Across the Universe, for the Sixth Time
This year's globalFEST was punctuated by performances from Occidental Brothers Dance Band International, La Troba Kung-Fu, Kailash Kher, Watcha Clan, and others -- a brave journey through the world of sounds, guided by open minds and big hearts.
"Sometimes people forget that America is part of the world," announced Bill Bragin at the start of the sixth annual globalFEST at New York City's Webster Hall on January 11. He was introducing the night's first act, New Orleans' Hot 8 Brass Band, and reminding the capacity crowd that the term "world music" applies to the indigenous sounds of every country -- including our own. At the end of the intro, Bragin characteristically drove the point home: "I think that on January 20 the rest of the world will once again remember that we are a part of it." The audience exploded with appreciation, and Hot 8 blared the first notes from the tuba, saxophones, and trumpets.
I did not have high expectations from this crew, mostly due to their latest lackluster album. It's good -- just as they are good -- but the accolades do not exceed that sentiment. That was OK, though, as I had other acts to check out. I made it a goal to see at least snippets of all 12 globalFEST bands that night, a goal I had set in the past and failed to reach each time. Indeed, I would fail again, but I'll get to that. First, we visit the basement.
Occidental Brothers Dance Band International
The crowd surged with appreciation; it was a ritual performance, not a spectator sport, and the father-son team performed amazingly. Then I was off, back upstairs for a cumbia/ska/dub/flamenco outfit from Barcelona called La Troba Kung-Fu. That's the thing with globalFEST: since it is a showcasing event geared towards the hundreds of presenters present from across the planet for the APAP conference, you only get a taste of each performer (not that 45 minutes to an hour isn't a sizable chomp).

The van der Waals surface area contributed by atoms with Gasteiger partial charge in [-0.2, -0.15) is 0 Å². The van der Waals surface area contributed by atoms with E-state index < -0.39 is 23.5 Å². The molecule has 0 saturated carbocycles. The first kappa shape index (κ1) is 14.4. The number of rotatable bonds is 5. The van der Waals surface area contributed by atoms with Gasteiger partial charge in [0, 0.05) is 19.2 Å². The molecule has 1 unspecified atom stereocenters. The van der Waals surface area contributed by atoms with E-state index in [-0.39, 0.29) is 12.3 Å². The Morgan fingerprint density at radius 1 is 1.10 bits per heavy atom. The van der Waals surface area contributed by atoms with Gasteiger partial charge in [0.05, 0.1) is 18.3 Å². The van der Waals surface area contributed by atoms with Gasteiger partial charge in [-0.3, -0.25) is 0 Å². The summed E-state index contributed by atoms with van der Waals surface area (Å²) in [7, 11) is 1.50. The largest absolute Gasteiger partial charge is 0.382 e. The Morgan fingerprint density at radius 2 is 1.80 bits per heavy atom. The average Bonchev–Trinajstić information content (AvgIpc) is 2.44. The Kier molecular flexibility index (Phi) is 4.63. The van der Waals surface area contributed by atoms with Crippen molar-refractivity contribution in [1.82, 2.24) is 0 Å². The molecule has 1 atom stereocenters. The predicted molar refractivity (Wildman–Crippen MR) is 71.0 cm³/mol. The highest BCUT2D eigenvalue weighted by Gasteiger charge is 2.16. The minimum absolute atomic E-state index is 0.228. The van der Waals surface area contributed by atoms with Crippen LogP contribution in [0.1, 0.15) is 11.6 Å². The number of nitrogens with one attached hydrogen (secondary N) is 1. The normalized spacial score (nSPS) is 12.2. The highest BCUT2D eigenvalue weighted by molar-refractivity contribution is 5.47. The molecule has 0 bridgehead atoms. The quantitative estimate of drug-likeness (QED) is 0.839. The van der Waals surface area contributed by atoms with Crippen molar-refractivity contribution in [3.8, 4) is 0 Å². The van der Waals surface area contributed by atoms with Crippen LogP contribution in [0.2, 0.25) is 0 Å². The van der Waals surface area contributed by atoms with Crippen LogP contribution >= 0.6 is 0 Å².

La Troba Kung-Fu
I tried, and the truth is I could have made it to French gypsy duet L&O (an offshoot of klezmer gypsies Les Yeux Noirs, who I have seen and loved before), or Inuit throat singer/vocalist Tanya Tagaq, who was accompanied solely by a cellist. In retrospect, I should have, for the reviews I received regarding Tagaq in particular were basically of this sort: I cannot believe what I just heard. It was my loss; I wanted to stay in prime position at front of stage for Kailash Kher's Kailasa, and I ended up running into numerous friends and associates, prompting conversation after conversation. Sometimes this sort of engagement can be even more rewarding than music, so I spent the break in the main room awaiting one of India's most beloved singers.
Without a doubt, his set was larger than any other that night: the sound, lighting, and presentation were arena-sized. They focused where it mattered most -- on the low end. Two local percussionists, Duke Mushroom and Dave Sharma, added splashes of krakebs, darbouka, congas, talking drums, tablas, and dhol; one of Kher's drummers even pulled out one of my favorite percussive instruments, the duggas. More than a show, it was an experience, and Kher stood front and center with a smile larger than his face and a voice larger than his body. Needless to say, I didn't make it back downstairs again for a while.
Not until Watcha Clan, that is. Sure, I stopped into the middle floor to check a minute of Calypso Rose, but was bored halfway through the first song -- rather than Caribbean soul, it was Caribbean cruise ship music. Hailing from Marseilles, I first caught Watcha Clan in Paris in March, and helped bring them to the States for the first time in September for the Droma Gypsy Festival. globalFEST producers picked up from there and invited them back, and the band tentatively plans a US tour in the late summer.
For the first, globalFEST was broadcast live thanks to WNYC. You can hear the action housed on the site here.